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4 results for Fuel switching
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Record #:
8802
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Abstract:
The North Carolina Utilities Commission established the North Carolina Alternative Energy Corporation in 1980 to develop alternate energy resources. In part 1, executive director Dr. John Veigel examines the corporation's goals and aspirations. Before assuming this position, Veigel, who has a Ph.D. in physical chemistry from UCLA, served on the staff pf the Solar Energy Research Institute in Golden, Colorado.
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Record #:
8803
Author(s):
Abstract:
The North Carolina Utilities Commission established the North Carolina Alternative Energy Corporation in 1980 to develop alternate energy resources. In part two of this CAROLINA COUNTRY interview, executive director Dr. John Veigel continues his examination of the corporation's goals and aspirations.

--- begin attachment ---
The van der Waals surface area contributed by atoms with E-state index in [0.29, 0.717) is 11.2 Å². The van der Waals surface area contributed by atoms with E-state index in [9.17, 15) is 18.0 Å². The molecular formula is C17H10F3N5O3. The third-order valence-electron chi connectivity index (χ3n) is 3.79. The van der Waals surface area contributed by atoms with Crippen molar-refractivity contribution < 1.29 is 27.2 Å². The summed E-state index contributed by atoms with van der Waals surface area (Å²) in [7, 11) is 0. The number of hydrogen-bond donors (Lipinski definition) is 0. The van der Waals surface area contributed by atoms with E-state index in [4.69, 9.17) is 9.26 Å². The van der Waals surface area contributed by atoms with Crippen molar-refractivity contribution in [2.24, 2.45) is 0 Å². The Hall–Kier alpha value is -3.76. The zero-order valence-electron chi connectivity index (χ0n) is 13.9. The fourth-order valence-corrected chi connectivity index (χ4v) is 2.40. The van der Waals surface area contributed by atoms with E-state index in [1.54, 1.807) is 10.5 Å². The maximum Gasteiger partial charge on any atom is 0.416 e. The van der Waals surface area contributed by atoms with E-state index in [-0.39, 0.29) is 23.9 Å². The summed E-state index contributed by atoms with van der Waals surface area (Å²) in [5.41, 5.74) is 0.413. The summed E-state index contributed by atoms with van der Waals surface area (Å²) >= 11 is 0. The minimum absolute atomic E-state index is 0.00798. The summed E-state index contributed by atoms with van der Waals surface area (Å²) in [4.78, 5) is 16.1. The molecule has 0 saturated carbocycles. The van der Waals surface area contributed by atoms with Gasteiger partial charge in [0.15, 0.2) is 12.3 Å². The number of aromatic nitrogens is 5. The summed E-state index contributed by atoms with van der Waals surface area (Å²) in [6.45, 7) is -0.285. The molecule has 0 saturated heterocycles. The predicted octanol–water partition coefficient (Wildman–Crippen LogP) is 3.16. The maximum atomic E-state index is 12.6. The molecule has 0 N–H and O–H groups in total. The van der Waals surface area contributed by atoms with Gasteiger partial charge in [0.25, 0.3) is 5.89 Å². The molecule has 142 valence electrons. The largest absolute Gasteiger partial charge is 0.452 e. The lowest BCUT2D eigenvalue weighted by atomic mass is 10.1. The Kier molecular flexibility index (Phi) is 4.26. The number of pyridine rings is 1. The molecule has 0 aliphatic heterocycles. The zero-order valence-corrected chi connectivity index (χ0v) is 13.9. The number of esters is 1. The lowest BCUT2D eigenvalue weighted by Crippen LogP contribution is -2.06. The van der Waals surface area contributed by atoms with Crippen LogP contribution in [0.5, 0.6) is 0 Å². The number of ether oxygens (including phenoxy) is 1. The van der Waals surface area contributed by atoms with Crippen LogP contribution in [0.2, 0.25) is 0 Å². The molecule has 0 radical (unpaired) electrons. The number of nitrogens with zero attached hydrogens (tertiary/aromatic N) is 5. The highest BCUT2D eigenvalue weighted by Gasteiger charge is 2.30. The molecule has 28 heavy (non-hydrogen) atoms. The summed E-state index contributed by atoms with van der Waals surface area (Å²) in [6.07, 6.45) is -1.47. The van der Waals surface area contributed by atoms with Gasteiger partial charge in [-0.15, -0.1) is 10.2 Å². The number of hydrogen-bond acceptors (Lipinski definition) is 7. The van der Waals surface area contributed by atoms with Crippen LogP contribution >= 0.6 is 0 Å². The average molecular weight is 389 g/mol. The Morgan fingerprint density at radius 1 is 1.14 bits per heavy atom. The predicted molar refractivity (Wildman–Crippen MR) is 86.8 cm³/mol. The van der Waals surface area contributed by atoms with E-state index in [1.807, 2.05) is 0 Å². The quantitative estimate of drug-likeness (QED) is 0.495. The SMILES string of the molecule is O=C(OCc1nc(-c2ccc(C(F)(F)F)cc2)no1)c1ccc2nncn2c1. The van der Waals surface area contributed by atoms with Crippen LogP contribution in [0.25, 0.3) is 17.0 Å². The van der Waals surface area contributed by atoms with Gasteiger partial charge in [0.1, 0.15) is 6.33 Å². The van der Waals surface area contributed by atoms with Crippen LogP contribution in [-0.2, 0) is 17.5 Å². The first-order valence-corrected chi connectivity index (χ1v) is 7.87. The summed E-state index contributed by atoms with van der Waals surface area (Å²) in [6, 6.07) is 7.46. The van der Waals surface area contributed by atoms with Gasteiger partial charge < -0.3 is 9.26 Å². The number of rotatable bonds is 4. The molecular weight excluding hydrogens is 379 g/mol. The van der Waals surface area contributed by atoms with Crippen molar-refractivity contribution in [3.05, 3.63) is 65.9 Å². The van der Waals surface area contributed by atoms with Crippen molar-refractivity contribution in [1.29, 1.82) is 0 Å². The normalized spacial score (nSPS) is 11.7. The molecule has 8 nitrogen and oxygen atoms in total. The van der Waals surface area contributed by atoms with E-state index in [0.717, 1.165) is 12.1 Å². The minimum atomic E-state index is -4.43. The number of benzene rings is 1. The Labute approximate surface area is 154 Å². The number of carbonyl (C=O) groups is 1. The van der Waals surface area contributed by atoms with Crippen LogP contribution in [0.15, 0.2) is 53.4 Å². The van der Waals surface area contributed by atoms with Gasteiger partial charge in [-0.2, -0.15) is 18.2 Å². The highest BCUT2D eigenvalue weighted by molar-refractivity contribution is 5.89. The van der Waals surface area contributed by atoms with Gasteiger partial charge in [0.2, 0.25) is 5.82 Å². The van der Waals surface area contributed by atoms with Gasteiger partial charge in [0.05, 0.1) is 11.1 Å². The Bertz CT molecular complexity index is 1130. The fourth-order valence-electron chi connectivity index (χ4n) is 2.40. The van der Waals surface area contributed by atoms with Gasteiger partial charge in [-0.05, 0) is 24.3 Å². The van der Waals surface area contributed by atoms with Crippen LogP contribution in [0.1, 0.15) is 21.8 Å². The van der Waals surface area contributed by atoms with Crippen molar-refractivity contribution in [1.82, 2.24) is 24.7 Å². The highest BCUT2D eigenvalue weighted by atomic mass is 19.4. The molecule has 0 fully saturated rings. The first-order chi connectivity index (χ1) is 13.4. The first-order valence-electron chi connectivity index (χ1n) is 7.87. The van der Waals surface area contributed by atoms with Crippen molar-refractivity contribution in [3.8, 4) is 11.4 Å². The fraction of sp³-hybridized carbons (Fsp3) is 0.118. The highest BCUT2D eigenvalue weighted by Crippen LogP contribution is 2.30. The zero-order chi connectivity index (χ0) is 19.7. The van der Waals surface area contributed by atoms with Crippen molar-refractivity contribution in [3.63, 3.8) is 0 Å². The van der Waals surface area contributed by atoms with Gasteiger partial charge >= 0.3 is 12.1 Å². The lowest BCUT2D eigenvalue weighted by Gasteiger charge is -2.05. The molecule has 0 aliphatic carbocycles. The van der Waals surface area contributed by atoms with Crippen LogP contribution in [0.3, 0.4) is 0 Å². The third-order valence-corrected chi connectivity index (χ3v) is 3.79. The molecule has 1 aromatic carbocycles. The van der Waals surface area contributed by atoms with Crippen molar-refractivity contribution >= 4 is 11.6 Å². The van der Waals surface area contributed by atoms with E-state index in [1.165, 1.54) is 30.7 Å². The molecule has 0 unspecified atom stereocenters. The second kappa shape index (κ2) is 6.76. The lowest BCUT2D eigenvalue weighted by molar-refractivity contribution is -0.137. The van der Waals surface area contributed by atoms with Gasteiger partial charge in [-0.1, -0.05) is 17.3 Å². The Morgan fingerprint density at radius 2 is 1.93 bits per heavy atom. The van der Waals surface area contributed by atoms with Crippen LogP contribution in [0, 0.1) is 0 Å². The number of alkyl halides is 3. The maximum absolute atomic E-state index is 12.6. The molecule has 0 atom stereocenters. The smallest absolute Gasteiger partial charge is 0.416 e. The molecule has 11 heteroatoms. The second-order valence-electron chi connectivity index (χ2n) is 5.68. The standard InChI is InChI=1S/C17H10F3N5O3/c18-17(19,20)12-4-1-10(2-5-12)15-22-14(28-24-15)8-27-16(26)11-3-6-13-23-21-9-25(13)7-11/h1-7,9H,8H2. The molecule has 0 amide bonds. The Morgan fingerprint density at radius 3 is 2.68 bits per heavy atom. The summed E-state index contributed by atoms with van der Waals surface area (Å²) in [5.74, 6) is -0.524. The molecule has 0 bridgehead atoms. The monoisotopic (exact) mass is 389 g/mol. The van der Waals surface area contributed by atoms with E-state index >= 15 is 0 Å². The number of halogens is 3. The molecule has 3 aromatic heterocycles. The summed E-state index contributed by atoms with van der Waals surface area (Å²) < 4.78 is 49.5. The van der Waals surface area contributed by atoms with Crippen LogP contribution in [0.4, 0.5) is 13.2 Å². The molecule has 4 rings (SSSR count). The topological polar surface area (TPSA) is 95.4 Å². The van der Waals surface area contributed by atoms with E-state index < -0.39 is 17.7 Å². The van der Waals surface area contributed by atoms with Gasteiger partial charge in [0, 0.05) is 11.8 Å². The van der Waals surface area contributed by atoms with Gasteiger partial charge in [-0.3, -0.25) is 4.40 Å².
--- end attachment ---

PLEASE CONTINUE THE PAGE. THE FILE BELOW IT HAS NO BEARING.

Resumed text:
Record #:
8800
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Abstract:
Three geologists at the University of North Carolina at Chapel Hill discuss their research on North Carolina's peat resources and other alternate fuels, including shale, methane gas, and sandstone brine. The professors are Roy L. Ingram, John M. Dennison, and Daniel A. Textoris.
Source:
Carolina Country (NoCar HD 9688 N8 C38x), Vol. 13 Issue 1, Jan 1981, p10-11, il Periodical Website
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Record #:
8872
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Abstract:
The North Carolina Utilities Commission requested a major study of the potential benefits of developing renewable energy resources and the possible costs to consumers. Boston-based La Capra Associates, a consulting firm which has advised other states on energy alternatives, conducted the study. The study identified the following renewable resources available in North Carolina: biomass, wind, wood waste, agriculture crop waste, hydropower, and landfill gas. While the list is broad, practical application of these resources in the state is limited.
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